In retaliation to Yahoo! Inc. filing a lawsuit for infringing 10-20 patents in March, social networking giant Facebook Inc. filed a countersuit alleging Yahoo is guilty of patent infringement as well.
Facebook argues that Yahoo infringed their patents covering display advertising, content personalization and photo sharing which accounted for almost 80% or $4 billion of Yahoo!’s revenue last year.
“From the outset, we said we would defend ourselves vigorously against Yahoo’s lawsuit, and today we filed our answer as well as counter-claims against Yahoo for infringing 10 of Facebook’s patents,” said Ted Ullyot, Facebook’s general counsel in an emailed statement. “While we are asserting patent claims of our own, we do so in response to Yahoo’s short-sighted decision to attack one of its partners and prioritize litigation over innovation.”
Facebook is asking the court to dismiss Yahoo’s case, rendering it invalid, and to fine them for legal fees. Of course, you can’t expect Yahoo to back down– they started this mess.
“We have only just received Facebook’s answer and counterclaims, but on their face we believe they are without merit and nothing more than a cynical attempt to distract from the weakness of its defense,” Yahoo said in a statement.
Of the patents included in Facebook’s filing, only two of them were invented by their employees, while the rest were purchased.
Patent infringement lawsuits are common in Silicon Valley but it’s just a bit odd for a company to sue another company that’s driven traffic to their site. Yahoo is integrated in Facebook’s news activity feeds and this generated a lot of traffic for Yahoo since its launch.
“This was the action of a desperate man,” said Lou Kerner, the head of the Social Internet Fund, an investment firm. “Facebook has a significant and valuable patent portfolio. They were very savvy about getting as many patents as they could.”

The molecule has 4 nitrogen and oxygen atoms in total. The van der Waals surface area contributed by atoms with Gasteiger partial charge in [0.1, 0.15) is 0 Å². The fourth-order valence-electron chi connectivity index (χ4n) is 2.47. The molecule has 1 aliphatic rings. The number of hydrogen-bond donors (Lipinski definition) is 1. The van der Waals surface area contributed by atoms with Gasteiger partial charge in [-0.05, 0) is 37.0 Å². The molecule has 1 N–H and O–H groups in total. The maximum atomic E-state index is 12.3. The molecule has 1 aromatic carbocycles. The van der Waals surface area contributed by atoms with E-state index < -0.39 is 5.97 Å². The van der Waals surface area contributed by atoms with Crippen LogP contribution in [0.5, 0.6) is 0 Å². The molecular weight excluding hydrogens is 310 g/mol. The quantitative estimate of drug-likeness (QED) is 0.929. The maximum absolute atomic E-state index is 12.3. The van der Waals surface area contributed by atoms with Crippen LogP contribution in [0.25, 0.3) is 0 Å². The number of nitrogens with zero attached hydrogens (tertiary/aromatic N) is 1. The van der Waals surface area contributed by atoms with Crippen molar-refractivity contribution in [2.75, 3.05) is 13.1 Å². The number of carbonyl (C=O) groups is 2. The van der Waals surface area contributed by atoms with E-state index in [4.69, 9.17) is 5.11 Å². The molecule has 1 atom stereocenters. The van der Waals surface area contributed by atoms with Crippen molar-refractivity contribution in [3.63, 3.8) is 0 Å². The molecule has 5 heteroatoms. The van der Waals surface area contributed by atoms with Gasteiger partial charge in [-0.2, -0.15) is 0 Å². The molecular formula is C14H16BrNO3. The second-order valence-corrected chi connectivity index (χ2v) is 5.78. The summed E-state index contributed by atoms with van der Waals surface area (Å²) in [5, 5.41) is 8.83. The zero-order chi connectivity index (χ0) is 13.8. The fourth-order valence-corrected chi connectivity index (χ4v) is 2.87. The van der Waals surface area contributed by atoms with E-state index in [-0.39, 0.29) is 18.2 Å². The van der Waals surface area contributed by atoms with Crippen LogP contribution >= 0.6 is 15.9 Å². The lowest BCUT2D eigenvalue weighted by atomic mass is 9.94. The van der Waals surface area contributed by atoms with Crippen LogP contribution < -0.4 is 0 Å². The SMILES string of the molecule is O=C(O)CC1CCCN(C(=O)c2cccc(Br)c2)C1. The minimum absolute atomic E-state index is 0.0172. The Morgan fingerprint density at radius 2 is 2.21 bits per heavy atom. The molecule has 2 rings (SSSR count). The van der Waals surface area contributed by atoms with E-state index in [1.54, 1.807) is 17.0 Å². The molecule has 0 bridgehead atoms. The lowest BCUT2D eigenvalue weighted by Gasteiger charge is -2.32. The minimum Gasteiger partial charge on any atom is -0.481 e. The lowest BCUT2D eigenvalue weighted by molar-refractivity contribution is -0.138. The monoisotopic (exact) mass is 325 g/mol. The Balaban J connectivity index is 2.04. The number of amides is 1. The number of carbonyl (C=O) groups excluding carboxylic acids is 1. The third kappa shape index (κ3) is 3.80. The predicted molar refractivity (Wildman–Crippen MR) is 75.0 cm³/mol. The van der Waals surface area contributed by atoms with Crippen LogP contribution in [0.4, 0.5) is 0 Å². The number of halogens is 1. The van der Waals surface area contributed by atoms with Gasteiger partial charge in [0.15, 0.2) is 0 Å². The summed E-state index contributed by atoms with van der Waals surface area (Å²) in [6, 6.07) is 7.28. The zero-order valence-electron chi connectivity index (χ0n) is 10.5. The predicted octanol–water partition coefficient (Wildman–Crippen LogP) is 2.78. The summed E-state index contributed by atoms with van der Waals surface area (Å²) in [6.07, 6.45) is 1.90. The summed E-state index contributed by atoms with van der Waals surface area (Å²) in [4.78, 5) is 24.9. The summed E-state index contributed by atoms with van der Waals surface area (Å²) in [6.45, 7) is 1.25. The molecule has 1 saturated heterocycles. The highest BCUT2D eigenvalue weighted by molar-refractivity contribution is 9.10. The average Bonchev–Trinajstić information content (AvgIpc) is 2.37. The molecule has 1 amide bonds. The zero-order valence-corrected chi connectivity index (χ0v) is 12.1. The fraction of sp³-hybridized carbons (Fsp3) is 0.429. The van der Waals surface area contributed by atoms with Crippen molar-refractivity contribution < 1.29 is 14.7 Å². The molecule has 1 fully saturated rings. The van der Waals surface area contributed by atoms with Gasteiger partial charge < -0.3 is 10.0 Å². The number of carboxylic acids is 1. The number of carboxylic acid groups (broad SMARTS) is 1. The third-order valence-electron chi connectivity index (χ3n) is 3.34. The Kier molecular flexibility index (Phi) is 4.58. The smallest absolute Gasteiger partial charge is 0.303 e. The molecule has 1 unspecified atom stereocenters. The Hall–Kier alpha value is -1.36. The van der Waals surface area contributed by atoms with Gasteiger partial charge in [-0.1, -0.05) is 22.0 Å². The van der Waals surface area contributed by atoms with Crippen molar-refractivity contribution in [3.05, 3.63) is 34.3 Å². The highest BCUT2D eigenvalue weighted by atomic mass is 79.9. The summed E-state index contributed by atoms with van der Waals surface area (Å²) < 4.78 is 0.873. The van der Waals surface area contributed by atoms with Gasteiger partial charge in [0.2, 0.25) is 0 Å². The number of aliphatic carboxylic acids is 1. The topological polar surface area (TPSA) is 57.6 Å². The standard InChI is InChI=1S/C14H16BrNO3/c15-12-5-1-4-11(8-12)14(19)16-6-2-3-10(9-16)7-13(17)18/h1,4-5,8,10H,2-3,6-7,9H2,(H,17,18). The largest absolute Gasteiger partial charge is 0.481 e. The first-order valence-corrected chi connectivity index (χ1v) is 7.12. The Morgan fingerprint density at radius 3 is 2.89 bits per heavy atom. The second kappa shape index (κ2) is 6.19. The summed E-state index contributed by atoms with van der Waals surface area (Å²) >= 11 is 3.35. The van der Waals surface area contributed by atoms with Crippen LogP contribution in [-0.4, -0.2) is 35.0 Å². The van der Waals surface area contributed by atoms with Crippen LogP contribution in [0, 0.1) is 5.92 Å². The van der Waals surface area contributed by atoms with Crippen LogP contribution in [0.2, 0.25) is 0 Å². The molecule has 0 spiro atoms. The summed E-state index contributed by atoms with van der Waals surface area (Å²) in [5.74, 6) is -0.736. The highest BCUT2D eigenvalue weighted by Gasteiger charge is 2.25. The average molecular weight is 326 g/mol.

Others are dismayed by the fact that Yahoo, who is considered one of the contributors in the success of the internet, turned into a patent troll.
“Yahoo used to be an iconic company that contributed to key building blocks of the Internet as we know it,” said Jeff Clavier, a managing partner at SoftTech VC, a Silicon Valley investment firm. “A decade later, and after years of management and identity crisis, it’s turning into a patent troll. That is so sad.”
Aside from becoming a patent troll, Yahoo is faced with the tough decision of cutting some 2,000 workers which, sadly, may begin sometime today. All of Yahoo’s divisions will be affected by the layoff but the greatest impact would be directed to the product division, led by Blake Irving. The worst part is, the massive layoff will just be the beginning, as Yahoo looks into cutting several expenses. After the layoff, Yahoo is said to be launching a new organization next week.
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